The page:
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Lawrence Ferlinghetti, the poet, editor and political iconoclast who inspired and nurtured generations of San Francisco artists and writers from City Lights, his famous bookstore, died Monday at his San Francisco home. He was 101 years old.

The cause was interstitial lung disease, her daughter, Julie Sasser, said.

Spiritual godfather of the Beat movement, Mr. Ferlinghetti has settled in the modest independent book paradise now officially known as City Lights Booksellers & Publishers. A self-proclaimed “literary meeting place” founded in 1953 and located on the border of the sometimes chic and sometimes seedy neighborhood of North Beach, City Lights quickly became a part of the San Francisco scene along with the Golden Gate Bridge or Fisherman’s. Wharf. . (The city’s supervisory board designated it a historic monument in 2001.)

Although older and not a practitioner of their personal freestyle, Mr. Ferlinghetti befriended, published, and championed several of the great Beat poets, including Allen Ginsberg, Gregory Corso and Michael McClure. His connection to their work was illustrated – and cemented – in 1956 with the publication of Ginsberg’s most famous poem, the ribald and the revolutionary “Howl”, an act which later led to his arrest for printing “willfully and obscene. Of indecent writings. “

In an important First Amendment decision, Mr. Ferlinghetti was acquitted and “Howl” became one of the best-known poems of the 20th century. (The trial was the centerpiece of the 2010 film “Howl,” in which James Franco played Ginsberg and Andrew Rogers played Mr. Ferlinghetti.)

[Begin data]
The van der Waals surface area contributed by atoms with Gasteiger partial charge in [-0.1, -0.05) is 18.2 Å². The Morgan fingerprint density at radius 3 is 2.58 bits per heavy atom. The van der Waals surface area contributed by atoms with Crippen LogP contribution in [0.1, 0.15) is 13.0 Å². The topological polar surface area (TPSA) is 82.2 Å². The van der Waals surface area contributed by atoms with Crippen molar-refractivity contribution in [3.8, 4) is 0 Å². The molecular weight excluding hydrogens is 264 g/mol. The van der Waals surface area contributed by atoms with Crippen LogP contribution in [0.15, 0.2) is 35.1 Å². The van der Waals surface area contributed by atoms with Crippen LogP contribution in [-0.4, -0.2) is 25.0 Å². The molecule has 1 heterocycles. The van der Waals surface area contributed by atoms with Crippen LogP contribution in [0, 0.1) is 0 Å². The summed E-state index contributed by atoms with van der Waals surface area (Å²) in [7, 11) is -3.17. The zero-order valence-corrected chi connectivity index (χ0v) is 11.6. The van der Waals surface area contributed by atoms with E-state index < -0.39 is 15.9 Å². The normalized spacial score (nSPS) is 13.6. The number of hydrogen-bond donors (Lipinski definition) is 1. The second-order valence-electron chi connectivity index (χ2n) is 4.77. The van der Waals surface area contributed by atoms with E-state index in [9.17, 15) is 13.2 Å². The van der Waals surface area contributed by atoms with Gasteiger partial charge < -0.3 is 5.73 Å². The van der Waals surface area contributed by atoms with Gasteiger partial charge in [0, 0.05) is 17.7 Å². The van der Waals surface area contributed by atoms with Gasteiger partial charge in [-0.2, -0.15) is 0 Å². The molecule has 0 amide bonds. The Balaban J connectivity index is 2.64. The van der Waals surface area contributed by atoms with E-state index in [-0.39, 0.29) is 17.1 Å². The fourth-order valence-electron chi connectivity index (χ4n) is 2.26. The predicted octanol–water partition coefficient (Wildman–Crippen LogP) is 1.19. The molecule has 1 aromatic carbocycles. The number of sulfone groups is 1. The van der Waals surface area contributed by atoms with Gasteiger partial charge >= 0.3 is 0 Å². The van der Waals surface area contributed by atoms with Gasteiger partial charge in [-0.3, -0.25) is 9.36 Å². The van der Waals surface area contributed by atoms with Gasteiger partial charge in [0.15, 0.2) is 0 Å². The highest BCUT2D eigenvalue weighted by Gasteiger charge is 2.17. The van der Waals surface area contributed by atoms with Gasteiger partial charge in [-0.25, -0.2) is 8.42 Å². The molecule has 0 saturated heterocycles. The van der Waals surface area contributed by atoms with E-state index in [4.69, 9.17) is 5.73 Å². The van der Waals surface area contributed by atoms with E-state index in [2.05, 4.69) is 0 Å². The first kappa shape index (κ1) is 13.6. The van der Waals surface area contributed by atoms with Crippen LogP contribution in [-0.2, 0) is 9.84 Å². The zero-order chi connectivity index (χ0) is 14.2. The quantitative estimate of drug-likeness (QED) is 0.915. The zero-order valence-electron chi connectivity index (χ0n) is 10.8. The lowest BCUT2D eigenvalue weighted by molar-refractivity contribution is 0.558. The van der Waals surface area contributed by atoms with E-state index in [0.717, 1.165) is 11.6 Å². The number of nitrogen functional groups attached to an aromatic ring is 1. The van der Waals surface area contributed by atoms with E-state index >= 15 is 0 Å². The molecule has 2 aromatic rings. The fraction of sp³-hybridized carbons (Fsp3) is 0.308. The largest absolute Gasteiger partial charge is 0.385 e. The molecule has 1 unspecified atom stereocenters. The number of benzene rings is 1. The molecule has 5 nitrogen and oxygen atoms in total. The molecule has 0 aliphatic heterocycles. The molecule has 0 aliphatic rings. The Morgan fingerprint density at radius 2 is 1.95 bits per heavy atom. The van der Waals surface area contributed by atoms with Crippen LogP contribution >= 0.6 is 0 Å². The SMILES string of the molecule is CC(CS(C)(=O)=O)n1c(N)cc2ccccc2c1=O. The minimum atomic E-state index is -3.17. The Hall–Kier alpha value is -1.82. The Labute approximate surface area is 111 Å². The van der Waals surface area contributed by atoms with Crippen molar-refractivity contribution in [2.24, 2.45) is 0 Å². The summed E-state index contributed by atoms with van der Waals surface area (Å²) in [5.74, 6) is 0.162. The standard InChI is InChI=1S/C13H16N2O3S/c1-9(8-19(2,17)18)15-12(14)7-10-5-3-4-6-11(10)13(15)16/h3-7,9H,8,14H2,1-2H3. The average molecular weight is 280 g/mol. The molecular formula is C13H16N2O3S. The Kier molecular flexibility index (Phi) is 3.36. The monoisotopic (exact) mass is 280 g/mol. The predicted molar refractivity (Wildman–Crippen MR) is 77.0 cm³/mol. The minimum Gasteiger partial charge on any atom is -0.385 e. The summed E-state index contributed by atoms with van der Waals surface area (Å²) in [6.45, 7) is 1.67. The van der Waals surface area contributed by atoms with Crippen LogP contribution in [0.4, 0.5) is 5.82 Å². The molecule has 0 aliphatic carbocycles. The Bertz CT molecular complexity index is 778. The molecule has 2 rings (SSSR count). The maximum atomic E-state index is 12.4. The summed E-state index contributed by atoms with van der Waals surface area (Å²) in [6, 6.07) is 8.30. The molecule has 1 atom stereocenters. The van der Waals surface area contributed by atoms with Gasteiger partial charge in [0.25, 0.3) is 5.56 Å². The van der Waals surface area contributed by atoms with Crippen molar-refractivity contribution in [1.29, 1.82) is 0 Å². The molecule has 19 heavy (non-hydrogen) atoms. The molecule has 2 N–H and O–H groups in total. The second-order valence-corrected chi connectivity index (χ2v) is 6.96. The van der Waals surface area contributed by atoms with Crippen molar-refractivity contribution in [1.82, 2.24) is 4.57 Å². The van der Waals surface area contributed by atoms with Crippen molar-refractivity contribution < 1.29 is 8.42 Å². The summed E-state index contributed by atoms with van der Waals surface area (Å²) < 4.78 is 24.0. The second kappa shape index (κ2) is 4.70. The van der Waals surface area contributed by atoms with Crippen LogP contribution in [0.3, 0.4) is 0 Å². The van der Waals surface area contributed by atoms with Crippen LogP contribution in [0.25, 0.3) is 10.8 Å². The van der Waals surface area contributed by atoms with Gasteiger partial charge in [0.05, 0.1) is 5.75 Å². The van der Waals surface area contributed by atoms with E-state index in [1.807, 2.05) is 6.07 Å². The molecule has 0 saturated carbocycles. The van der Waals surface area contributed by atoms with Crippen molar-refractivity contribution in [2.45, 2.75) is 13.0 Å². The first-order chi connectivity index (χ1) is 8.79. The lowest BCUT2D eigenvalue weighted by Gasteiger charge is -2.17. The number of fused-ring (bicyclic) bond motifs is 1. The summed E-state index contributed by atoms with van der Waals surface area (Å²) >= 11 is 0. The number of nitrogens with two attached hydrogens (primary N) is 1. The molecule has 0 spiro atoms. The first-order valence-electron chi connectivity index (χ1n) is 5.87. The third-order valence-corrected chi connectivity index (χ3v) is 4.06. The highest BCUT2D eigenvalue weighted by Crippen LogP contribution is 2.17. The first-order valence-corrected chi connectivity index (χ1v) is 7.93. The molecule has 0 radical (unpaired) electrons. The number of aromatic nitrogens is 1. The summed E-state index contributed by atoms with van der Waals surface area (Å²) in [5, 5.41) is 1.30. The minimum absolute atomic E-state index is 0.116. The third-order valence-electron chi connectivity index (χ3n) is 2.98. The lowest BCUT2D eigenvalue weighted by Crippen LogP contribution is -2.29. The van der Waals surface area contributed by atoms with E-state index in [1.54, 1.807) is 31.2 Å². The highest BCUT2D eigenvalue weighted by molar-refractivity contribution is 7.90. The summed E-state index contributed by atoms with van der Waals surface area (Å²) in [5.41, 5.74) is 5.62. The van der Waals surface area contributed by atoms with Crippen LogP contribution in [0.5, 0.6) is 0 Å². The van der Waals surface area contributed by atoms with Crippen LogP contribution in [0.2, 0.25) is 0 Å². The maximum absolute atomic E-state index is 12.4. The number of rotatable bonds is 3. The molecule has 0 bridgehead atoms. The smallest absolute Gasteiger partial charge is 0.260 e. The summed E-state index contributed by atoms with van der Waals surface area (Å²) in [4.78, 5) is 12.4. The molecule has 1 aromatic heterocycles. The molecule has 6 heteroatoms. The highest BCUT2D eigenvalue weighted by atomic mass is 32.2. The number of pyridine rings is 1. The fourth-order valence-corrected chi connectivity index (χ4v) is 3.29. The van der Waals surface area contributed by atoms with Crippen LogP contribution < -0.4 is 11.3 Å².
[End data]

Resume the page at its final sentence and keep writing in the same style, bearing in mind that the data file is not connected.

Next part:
As well as being a champion of the Beats, Mr. Ferlinghetti was himself a prolific writer of many talents and interests whose work eluded easy definition, blending disarming simplicity, keen humor and social conscience.

“Every great poem fulfills a desire and puts life back together,” he wrote in a “non-lecture” after receiving the Frost Medal from the Poetry Society of America in 2003. A poem, did he added, “should manifest somewhere between the speeches and the song.” “

Critics and other poets have never agreed on whether Mr. Ferlinghetti should be considered a Beat poet. He himself did not think so.

“In a way, what I really did was run the store,” he told The Guardian in 2006. “When I came to San Francisco in 1951, I was wearing a beret. If anything, I was the Last of the Bohemians rather than the First of the Beats.

A full obituary will be published shortly.

Richard Severo, Peter Keepnews and Alex traub contribution to reports.


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